More Value to Ophthalmic Innovators Working with Strategic Investors
Evan Norton of Abbott Ventures sees a trend in which corporate investors are moving up their game to an earlier development stage, which could result in more funding opportunities for innovators.
“As a strategic investor, we don’t invest in things unless we see a path for them to be acquired by Abbott. We do, however, look to invest in more white space opportunities – areas in which we don’t have existing business. But it still has to meet those same criteria where there is a business case to be made that Abbott could be the acquirer”.
There is a different approach to corporate venturing today. The prior model, as it related to corporate venture groups, saw the venture community keeping the private companies at an arm’s length distance away from the corporations in order to build them, create value and, hopefully, have an auction at the end. At that point, you’d get around to the strategics. Or, you’d build the private companies and get to an evaluation point where you’d want to protect the price-per-share value of the company. So then, you would approach the strategics to get a more favorable price for your financing round.
Due to the lack of early stage venture capital specifically in the healthcare sector, corporate investors are no longer at the tail end of the process. A new model has emerged where corporate venture groups and certainly Abbott is taking a much more aggressive approach in partnering earlier with companies, especially in areas of high strategic interest, such as ophthalmology.
Norton sees other differences for innovators in approaching the two types of investor groups – as well as advantages in partnering with corporate venture groups.
“If you are in an ophthalmic entrepreneurial endeavor, we may be willing to finance the company from an early stage, thus eliminating a lot of risk, such as financing and syndicate risks associated with the venture community”.
Norton regards another distinct aspect of being a corporate investor to be that they are less price-sensitive than their traditional counterparts.
“We obviously don’t want to pay more than something is worth, but because we are strategically driven and not financially driven, it’s not always our key incentive. So from a dilution perspective, there’s probably the potential for having less dilution from raising money from a corporate investor versus a pure play VC”.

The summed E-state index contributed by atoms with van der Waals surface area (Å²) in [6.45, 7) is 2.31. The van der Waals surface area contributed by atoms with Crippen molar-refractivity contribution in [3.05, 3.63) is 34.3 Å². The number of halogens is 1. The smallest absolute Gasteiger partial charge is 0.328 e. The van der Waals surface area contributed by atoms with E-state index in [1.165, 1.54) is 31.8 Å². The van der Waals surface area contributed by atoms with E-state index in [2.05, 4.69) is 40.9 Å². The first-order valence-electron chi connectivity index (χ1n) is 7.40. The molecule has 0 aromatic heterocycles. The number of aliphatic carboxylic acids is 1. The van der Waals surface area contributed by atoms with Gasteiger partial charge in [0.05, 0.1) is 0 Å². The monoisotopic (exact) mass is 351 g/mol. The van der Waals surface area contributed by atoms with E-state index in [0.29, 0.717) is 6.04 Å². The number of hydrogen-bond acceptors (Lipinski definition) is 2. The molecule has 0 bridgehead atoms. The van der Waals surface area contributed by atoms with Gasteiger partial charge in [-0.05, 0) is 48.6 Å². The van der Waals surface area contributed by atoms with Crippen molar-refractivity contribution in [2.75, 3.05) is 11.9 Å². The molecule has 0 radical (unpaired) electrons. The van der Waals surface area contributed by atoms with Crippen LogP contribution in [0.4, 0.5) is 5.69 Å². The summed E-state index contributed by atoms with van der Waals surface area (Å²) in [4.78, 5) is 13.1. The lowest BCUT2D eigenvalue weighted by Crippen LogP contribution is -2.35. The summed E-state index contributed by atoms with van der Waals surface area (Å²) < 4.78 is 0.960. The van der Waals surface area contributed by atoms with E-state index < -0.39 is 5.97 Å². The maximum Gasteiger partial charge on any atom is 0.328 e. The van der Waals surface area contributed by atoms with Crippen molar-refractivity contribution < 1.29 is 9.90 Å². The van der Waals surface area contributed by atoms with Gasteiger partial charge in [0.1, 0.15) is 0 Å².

Other major benefits for innovators to consider are 1) the market validation that comes from having a corporate investor and 2) the resources that are made available to the companies in which they invest. He also said the availability of the corporate entity’s expertise and experience is valuable for consultative services on decisions the innovator makes.
Norton identifies front and back of the eye as foremost areas of interest and opportunity in ophthalmology.
“Regarding front of the eye, there are technology and channel opportunities. An area getting a lot of buzz is (MIGS) minimally invasive glaucoma surgery. Although a lot of those companies have a long way to go until they get to market, I believe this is an area that will continue to secure investment – especially as the regulatory and reimbursement paths are defined, you’ll see more fast-follower technologies in that space, if they can circumvent the existing intellectual property,” he said.
Norton expects the trend of investor interest in the area of premium cataracts to continue, as surgeons are making a channel trend effort toward offering automated treatments for patients to consider along with the traditional manual cataract procedures. He foresees a trend shift by patients toward the premium options that leverage better technologies that automate some of the things that are done manually in that disease state today.
“It’s also important for the major device manufacturers because it’s a path to some of the higher end products, which are the femto emulsification machines and the implantable lenses, which will definitely constitute a noticeable portion of revenue for manufacturers.
He cited the impetus behind Abbott’s recent acquisition of Optimedica Corp. as confidence grows in Optimedica’s femtosecond laser technology which helps to replace the natural crystalline lens in the eye as an example of technologies that will influence the future of relative treatment decisions.
Regarding back of the eye diseases, Norton said drug delivery and age-related macular degeneration are two other areas of venture interest moving forward.